A discussion of the budget would not be complete without noting which programs didn’t make it this year.  The homeland security termination list is a lot shorter than past years—should make Congress’ job a lot easier, especially since homeland security appropriations bills do not technically contain earmarks.  Among the programs the Administration proposes to eliminate:

  • The Emergency Operations Center (EOC) Grant Program – the Administration says the program does not allocate based on risk assessment.
  • Inter-City Bus Security Grant Program – ditto. No risk assessment award, no funding.
  • Trucking Security Program – make that three programs cut because of failing to take a risk-based approach to handing out money.
  • Loran-C:  This terrestrial-based, long-range radionavigation system was deemed to be based on obsolete technology.
  • Energy Use, Office, Supplies and Equipments: In furtherance of the Secretary’s efforts to tighten the Department’s overall spending, the budget proposes saving millions of dollars through renewable energy efforts and coordinated/centralized spending on supplies and equipment.
  • Logos  and Seals:  The various components and agencies at DHS will not be allowed to pay outside companies to develop snazzy seals and logos for their agencies.  The Administration determined that since DHS’ creation, more than $3 million has been spent on these efforts.
  • EPA’s Homeland Security Grants – redundancy with other programs and less demand by the States killed this program.

The risk-based focus on homeland security funding, as well as yesterday’s budget request, are promising signs for the future of homeland security efforts. As Secretary Napolitano continues her efficiency review of the Department and drills down into its programs, we can expect this higher standard to permeate throughout the agency’s efforts.

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Comment by David Kanaga

May 8, 2009 @ 10:30 am

“Urban Area Security Imitative (sic) grant,” I realize this is probably just a typo, but could it be a Freudian slip? Many of the program recipients do seem to have developed the spending habits and cozy relationships with vendors that seem all too common within DoD.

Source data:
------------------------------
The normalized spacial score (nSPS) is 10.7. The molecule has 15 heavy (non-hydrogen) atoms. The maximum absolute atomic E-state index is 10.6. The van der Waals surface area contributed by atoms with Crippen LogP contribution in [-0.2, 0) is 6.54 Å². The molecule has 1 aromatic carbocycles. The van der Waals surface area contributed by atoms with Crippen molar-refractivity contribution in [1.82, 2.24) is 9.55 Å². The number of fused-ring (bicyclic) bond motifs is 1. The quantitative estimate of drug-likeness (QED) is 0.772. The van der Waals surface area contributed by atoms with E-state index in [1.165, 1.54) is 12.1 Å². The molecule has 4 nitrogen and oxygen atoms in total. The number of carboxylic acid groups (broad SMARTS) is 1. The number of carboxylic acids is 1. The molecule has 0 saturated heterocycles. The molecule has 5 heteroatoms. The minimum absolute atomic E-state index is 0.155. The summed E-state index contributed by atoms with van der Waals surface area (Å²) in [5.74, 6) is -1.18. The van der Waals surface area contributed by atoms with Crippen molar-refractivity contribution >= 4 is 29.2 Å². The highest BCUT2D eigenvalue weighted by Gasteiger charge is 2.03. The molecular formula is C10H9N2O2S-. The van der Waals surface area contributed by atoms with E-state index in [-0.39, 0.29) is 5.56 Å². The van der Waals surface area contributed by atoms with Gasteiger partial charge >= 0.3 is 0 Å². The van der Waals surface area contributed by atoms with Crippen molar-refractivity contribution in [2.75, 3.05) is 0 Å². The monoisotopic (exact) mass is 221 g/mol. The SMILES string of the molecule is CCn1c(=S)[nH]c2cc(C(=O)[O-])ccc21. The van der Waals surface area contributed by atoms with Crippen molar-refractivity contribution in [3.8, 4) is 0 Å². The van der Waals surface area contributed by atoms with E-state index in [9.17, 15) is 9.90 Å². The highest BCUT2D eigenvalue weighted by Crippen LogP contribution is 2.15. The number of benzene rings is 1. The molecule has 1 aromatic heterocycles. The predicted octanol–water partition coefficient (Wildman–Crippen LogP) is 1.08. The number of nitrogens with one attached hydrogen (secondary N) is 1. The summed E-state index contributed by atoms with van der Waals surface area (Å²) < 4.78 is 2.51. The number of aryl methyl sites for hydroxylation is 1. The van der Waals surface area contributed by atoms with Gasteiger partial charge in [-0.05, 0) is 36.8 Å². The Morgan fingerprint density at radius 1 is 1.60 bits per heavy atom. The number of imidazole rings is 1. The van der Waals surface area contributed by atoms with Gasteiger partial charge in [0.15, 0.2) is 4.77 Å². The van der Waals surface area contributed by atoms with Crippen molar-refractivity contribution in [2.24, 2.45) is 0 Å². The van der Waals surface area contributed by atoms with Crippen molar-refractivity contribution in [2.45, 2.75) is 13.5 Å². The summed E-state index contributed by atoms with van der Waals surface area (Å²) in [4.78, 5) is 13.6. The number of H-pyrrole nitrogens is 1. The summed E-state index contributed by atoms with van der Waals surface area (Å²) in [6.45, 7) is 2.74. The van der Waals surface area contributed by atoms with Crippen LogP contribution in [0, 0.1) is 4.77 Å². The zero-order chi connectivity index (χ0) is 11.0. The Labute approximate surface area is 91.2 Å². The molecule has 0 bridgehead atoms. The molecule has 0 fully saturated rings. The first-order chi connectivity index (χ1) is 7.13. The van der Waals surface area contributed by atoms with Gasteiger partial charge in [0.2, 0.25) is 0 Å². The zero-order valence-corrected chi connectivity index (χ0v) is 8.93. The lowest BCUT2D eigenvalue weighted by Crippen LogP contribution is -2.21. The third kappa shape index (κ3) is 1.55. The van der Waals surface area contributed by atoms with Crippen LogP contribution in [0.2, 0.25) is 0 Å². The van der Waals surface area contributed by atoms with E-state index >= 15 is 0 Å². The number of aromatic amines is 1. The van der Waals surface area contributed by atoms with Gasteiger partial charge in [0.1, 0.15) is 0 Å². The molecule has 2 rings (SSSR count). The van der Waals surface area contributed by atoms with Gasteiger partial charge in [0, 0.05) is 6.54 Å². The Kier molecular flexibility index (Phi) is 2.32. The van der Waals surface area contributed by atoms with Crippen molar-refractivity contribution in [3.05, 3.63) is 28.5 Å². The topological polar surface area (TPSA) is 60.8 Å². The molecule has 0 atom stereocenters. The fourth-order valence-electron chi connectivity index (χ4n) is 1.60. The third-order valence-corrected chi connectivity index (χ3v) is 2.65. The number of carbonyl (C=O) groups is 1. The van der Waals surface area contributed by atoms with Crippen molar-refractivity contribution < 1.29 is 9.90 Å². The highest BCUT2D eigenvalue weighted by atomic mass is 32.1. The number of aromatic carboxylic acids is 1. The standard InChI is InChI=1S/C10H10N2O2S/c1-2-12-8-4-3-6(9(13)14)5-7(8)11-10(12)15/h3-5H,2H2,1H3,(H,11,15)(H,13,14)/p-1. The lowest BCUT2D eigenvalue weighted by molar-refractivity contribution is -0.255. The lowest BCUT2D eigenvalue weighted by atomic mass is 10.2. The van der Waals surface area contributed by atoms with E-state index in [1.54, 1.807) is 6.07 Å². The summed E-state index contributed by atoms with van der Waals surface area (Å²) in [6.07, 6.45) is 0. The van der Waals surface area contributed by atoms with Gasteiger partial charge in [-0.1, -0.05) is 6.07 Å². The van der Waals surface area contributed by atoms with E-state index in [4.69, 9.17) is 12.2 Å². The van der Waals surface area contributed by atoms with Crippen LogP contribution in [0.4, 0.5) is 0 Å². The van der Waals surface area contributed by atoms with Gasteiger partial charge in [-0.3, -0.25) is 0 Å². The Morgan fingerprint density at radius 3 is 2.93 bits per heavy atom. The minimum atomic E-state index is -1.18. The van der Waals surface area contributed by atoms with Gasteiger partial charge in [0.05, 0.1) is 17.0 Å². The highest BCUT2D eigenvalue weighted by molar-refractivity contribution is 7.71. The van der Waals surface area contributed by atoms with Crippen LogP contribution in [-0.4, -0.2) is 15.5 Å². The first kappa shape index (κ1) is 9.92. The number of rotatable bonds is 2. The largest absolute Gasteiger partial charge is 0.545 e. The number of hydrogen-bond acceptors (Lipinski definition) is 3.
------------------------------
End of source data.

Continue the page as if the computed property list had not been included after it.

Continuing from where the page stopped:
This program badly needs review. Many of the recipients themselves acknowledge that it has done little more than promote wasteful spending on new equipment, not genuine improvements in capability.

Comment by Arnold

May 8, 2009 @ 10:39 am

Some generalizations about the direction of DHS policy can be made from this analysis.

–True recognition that state and locals are partners, not simply entities to be commanded.

–Realization that “staff not stuff” is important. Doesn’t matter how many MCI trailers a state buys if they don’t have the personnel trained and ready to use them.

–Not just saying the words “risk management,” but perhaps actually believing in the concept.

Comment by Peter J. Brown

May 8, 2009 @ 10:40 am

Among other things, the proposed EOC Grant program termination puzzles me. On the one hand, the DHS budget calls for both the National Communications System and the Office of Emergency Communications at DHS to share to a degree in the fairly large increase in funding for the DHS Office of Infrastructure Protection. On the other hand, is the status of EOC capabilities, especially in terms of surge, training and redundancy at the local level in particular at the level necessary so that everyone can sit back and say that everything is OK in this regard? Are all the EOC personnel issues addressed now, especially staffing levels and training for same? I am not so sure.

Comment by William R. Cumming

May 8, 2009 @ 11:40 am

EOC funding goes back to the Federal Civil Defense Act of 1950 (Public Law 81-920) repealed in 1994 by Public Law 103-337 and small sections incorporated in the Robert T. Stafford Disaster Relief and Emergency Assistance Act. At one time the feds funded 50% of EOC construction costs but not staffing which to some extent was through the EMPG grants program.

Personally I believe that mobile EOC’s given communications developments might be more useful but always nice to have someplace to gather the civil domestic crisis command and implementation group. Some EOC’s have EMP protection.